Author + information
- Kimberly M. Brayton, MD, JD∗ (, )
- Vishal G. Patel, MD,
- Christopher Stave, MLS,
- James A. De Lemos, MD and
- Dharam J. Kumbhani, MD, SM
- ↵∗Center for Primary Care and Outcomes Research, Stanford School of Medicine, 117 Encina Commons, Room 116, Stanford, California 94305-6019
In their letter, although Dr. Bertrand and colleagues raise a number of points, their key concern appears to relate to the publication of 2 similar papers a few months apart. Our group was completely unaware of the meta-analysis by Abdelaal et al. (1) until our paper was already in revision at JACC, at which point we added a brief discussion of their paper to our revised paper (2). We fully acknowledge that the 2 papers are similar in content and conclusions and find it reassuring that 2 different groups working entirely independently, and with some differences in methodology, reached very similar conclusions. We believe that replication and validation remain essential steps in the scientific process, particularly for studies such as these that have direct clinical implications.
To specifically address the first of the numbered critiques in their letter, the paper by Chung et al. (3) clearly states in its Methods section that: “Patients who had fulfilled the enrollment criteria were randomly allocated to one of two groups: group A (same-day discharge) and group B (routine admission for close observation).” We acknowledge that the presentation of study results in the Chung et al. (3) paper is contradictory to this statement, however.
With regard to the issue of which observational studies were included in the 2 meta-analyses (point 3), our approach to the observational studies was markedly different from that of Abdelaal et al. (1) which led to different criteria for study selection. Because of our concerns about the validity of comparisons of nonrandomized study groups, we did not report any comparisons of outcomes between same-day discharge and overnight observation in the observational studies, but rather used the observational studies only to report pooled “real-world” absolute event rates among those actually discharged on the day of the percutaneous coronary intervention. This strategy avoids the substantial methodological weakness of observational comparisons but does allow the observational data to be used to estimate aggregate event rates. We continue to maintain that this is a methodological strength of our paper relative to that of Abdelaal et al. (1)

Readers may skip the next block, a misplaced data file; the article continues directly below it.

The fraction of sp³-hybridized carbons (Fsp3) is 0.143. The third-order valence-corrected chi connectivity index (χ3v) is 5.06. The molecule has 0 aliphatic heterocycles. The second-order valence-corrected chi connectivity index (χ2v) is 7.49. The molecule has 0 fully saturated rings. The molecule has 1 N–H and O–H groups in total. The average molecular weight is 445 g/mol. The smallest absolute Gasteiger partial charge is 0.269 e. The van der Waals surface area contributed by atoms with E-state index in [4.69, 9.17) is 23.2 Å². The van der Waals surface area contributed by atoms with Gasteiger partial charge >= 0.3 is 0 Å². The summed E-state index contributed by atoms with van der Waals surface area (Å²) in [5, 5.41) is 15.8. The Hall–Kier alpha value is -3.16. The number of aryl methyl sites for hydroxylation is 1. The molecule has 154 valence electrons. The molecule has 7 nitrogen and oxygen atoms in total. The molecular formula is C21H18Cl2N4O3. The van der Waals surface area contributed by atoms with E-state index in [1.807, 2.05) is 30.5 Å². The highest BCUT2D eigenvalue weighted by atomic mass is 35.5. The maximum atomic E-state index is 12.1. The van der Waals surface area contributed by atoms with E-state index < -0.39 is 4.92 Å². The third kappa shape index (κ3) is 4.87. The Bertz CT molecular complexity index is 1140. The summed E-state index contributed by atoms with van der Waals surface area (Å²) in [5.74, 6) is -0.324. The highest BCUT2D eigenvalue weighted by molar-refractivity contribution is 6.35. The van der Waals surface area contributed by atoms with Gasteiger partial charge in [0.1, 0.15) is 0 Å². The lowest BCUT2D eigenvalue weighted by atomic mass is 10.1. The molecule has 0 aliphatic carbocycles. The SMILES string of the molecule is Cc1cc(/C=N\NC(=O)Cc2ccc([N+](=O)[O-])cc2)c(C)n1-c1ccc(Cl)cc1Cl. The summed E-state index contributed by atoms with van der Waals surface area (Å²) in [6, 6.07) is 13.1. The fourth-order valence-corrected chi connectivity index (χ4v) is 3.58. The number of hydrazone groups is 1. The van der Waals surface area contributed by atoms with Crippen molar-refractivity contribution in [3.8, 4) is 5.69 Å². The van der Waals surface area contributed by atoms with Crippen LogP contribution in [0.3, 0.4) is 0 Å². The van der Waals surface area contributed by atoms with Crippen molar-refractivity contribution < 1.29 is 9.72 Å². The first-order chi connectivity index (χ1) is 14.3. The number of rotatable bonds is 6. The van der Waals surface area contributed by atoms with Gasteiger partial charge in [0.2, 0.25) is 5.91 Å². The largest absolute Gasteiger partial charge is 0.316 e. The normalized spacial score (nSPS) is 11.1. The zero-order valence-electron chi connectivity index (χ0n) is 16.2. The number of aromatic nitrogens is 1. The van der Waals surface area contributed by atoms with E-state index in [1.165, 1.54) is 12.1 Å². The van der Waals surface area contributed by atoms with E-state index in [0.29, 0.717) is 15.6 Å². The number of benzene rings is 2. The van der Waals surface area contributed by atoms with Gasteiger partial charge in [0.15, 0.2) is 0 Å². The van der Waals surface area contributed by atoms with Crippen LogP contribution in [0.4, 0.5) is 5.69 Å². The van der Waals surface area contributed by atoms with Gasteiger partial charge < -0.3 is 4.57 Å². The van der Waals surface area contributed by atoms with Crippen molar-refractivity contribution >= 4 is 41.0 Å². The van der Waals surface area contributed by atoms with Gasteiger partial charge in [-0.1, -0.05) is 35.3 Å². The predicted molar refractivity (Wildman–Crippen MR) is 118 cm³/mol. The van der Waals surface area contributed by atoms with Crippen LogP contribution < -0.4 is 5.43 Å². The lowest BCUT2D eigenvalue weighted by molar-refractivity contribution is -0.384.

Finally, we agree with Dr. Bertrand and colleagues that it would be an overstatement to say, on the basis of either of our studies, that same-day discharge is “as safe” as overnight observation. Rather, as we stated in our original conclusions, larger, randomized studies of same-day discharge are needed to definitively establish its safety compared with overnight observation. In the meantime, the aggregate data from both meta-analyses support consideration of the practice in carefully selected patients.
Please note: Dr. Brayton is supported by grant number HS000028 from the National Institutes of Health; the contents of this manuscript are solely the responsibility of the authors and do not necessarily represent the official views of the Agency for Healthcare Research & Quality. Dr. De Lemos has received honoraria from AstraZeneca; and is a consultant for sanofi-aventis and Daiichi Sankyo. Dr. Kumbhani has received honoraria from the American College of Cardiology and Somahlution. All other authors have reported that they have no relationships relevant to the contents of this paper to disclose.
- American College of Cardiology Foundation
- Abdelaal E.,
- Rao S.V.,
- Gilchrist I.C.,
- et al.
- Brayton K.M.,
- Patel V.G.,
- Stave C.,
- de Lemos J.A.,
- Kumbhani D.J.